Migrating from Neo4j to Amazon Neptune - Amazon Neptune
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Migrating from Neo4j to Amazon Neptune

Neo4j and Amazon Neptune are both graph databases, designed for online, transactional graph workloads that support the labeled property graph data model. These similarities make Neptune a common choice for customers seeking to migrate their current Neo4j applications. However, these migrations are not simply lift and shift, because there are differences in languages and feature support, operational characteristics, server architecture, and storage capabilities between the two databases.

This page frames the migration process and brings up things to consider before migrating a Neo4j graph application to Neptune. These considerations apply generally to any Neo4j graph application, whether powered by a Community, Enterprise, or Aura database. Although each solution is unique and may require additional procedures, all migrations follow the same general pattern.

Each of the steps described in the following sections includes considerations and recommendations to simplify the migration process. Additionally, there are open-source tools, and blog posts that describe the process, and a feature compatibility section with recommended architectural options.

General information about migrating from Neo4j to Neptune

With Neptune support for the openCypher query language, you can move most Neo4j workloads that use the Bolt protocol or HTTPS to Neptune. However, openCypher is an open-source specification that contains most but not all of the functionality supported by other databases such as Neo4j.

In spite of being compatible in many ways, Neptune is not a drop-in replacement for Neo4j. Neptune is a fully managed graph database service with enterprise features like high availability and high durability that is architecturally different from Neo4j. Neptune is instance-based, with a single primary writer instance and up to 15 read replica instances that let you scale read capacity horizontally. Using Neptune Serverless, you can automatically scale your compute capacity up and down depending on query volume. This is independent of Neptune storage, which scales automatically as you add data.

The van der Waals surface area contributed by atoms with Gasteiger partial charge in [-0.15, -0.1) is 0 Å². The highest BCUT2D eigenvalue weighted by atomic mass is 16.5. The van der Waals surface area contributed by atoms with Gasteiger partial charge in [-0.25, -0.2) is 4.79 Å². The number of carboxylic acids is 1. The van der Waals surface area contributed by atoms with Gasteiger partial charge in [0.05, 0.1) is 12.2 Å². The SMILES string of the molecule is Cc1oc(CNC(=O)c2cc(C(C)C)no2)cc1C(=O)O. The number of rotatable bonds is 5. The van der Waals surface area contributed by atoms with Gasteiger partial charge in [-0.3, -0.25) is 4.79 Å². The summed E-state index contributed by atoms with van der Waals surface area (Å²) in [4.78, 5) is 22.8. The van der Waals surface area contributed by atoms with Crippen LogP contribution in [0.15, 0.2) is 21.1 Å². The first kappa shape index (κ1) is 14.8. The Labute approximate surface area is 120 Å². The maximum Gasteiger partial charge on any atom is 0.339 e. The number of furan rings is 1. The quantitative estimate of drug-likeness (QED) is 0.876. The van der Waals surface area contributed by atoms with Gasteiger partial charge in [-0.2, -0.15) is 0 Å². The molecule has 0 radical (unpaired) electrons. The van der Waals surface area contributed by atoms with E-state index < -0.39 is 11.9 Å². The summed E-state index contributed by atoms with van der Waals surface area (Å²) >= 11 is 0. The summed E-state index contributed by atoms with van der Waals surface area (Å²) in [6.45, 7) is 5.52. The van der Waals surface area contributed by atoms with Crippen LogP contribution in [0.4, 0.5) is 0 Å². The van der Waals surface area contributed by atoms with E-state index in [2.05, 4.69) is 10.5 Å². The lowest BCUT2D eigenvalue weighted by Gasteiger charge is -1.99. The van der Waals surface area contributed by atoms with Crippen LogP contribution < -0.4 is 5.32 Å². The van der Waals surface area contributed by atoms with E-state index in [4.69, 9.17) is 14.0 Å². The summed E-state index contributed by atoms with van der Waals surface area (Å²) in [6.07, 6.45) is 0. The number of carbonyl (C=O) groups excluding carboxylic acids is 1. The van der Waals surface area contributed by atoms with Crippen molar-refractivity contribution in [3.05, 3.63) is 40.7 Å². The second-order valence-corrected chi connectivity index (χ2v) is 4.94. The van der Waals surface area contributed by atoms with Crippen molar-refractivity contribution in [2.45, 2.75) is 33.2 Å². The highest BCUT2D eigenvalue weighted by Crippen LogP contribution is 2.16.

Neptune supports the open-source openCypher standard specification, version 9. At Amazon, we believe that open source is good for everyone and we are committed both to bringing the value of open source to our customers, and to bringing the operational excellence of Amazon to open source communities.

However, many applications running on Neo4j also use proprietary features that are not open-sourced and that Neptune doesn't support. For example, Neptune doesn't support APOC procedures, some Cypher-specific clauses and functions, and Char, Date, or Duration data types. Neptune does auto-cast the missing data types to data types that are supported.

In addition to openCypher, Neptune also supports the Apache TinkerPop Gremlin query language for property graphs (as well as SPARQL for RDF data). Gremlin can interoperate with openCypher on the same property graph, and in many cases you can use Gremlin to supply functionality that openCypher does not provide. Below is a quick comparison of the two languages:

openCypher Gremlin





Pattern matching

Match p=(a)-[:route]->(d) WHERE a.code='ANC' RETURN p

Traversal based

g.V().has('code', 'ANC'). out('route').path(). by(elementMap())

Ease of use

SQL-inspired, readable by non-programmers

Steeper learning curve, similar to programming languages like Java




Query support

String-based queries

String-based queries or in-line code supported by client libraries


HTTPS and Bolt

HTTPS and Websockets

In general, it isn't necessary to change your data model to migrate from Neo4j to Neptune, because both Neo4j and Neptune support labeled property graph (LPG) data. However, Neptune has some architectural and data model differences that you can take advantage of to optimize performance. For example:

Please reach out to Amazon support or engage your Amazon account team if you have questions. We use your feedback to prioritize new features that will meet your needs.